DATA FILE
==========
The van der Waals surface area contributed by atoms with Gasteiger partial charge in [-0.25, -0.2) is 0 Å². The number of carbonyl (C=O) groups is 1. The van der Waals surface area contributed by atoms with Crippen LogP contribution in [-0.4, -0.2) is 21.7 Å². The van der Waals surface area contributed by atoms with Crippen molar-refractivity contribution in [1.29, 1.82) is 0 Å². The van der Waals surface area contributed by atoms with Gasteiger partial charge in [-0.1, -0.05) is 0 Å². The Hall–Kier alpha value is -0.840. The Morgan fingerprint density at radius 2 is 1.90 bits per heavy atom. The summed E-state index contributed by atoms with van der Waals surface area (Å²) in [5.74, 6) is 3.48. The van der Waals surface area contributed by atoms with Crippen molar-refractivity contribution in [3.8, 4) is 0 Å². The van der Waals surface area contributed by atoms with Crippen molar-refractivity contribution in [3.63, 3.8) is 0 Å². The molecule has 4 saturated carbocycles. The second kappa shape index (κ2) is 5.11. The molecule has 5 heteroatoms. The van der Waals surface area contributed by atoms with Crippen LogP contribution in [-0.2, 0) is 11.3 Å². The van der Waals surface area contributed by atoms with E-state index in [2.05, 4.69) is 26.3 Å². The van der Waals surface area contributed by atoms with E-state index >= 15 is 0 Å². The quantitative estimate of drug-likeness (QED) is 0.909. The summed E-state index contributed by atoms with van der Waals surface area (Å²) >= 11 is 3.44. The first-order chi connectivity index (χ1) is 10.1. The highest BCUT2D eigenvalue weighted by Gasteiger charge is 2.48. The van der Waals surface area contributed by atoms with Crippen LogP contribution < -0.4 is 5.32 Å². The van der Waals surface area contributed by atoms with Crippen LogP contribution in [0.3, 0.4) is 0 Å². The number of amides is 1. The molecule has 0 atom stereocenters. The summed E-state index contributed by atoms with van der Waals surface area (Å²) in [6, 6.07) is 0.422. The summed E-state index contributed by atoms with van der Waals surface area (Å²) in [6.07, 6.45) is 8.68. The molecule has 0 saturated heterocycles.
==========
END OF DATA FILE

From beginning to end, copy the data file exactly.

The van der Waals surface area contributed by atoms with Gasteiger partial charge in [-0.25, -0.2) is 0 Å². The number of carbonyl (C=O) groups is 1. The van der Waals surface area contributed by atoms with Crippen LogP contribution in [-0.4, -0.2) is 21.7 Å². The van der Waals surface area contributed by atoms with Crippen molar-refractivity contribution in [1.29, 1.82) is 0 Å². The van der Waals surface area contributed by atoms with Gasteiger partial charge in [-0.1, -0.05) is 0 Å². The Hall–Kier alpha value is -0.840. The Morgan fingerprint density at radius 2 is 1.90 bits per heavy atom. The summed E-state index contributed by atoms with van der Waals surface area (Å²) in [5.74, 6) is 3.48. The van der Waals surface area contributed by atoms with Crippen molar-refractivity contribution in [3.8, 4) is 0 Å². The van der Waals surface area contributed by atoms with Crippen molar-refractivity contribution in [3.63, 3.8) is 0 Å². The molecule has 4 saturated carbocycles. The second kappa shape index (κ2) is 5.11. The molecule has 5 heteroatoms. The van der Waals surface area contributed by atoms with Crippen LogP contribution in [-0.2, 0) is 11.3 Å². The van der Waals surface area contributed by atoms with E-state index in [2.05, 4.69) is 26.3 Å². The van der Waals surface area contributed by atoms with E-state index >= 15 is 0 Å². The quantitative estimate of drug-likeness (QED) is 0.909. The summed E-state index contributed by atoms with van der Waals surface area (Å²) >= 11 is 3.44. The first-order chi connectivity index (χ1) is 10.1. The highest BCUT2D eigenvalue weighted by Gasteiger charge is 2.48. The van der Waals surface area contributed by atoms with Crippen LogP contribution < -0.4 is 5.32 Å². The van der Waals surface area contributed by atoms with Crippen LogP contribution in [0.3, 0.4) is 0 Å². The number of amides is 1. The molecule has 0 atom stereocenters. The summed E-state index contributed by atoms with van der Waals surface area (Å²) in [6, 6.07) is 0.422. The summed E-state index contributed by atoms with van der Waals surface area (Å²) in [6.07, 6.45) is 8.68. The molecule has 0 saturated heterocycles.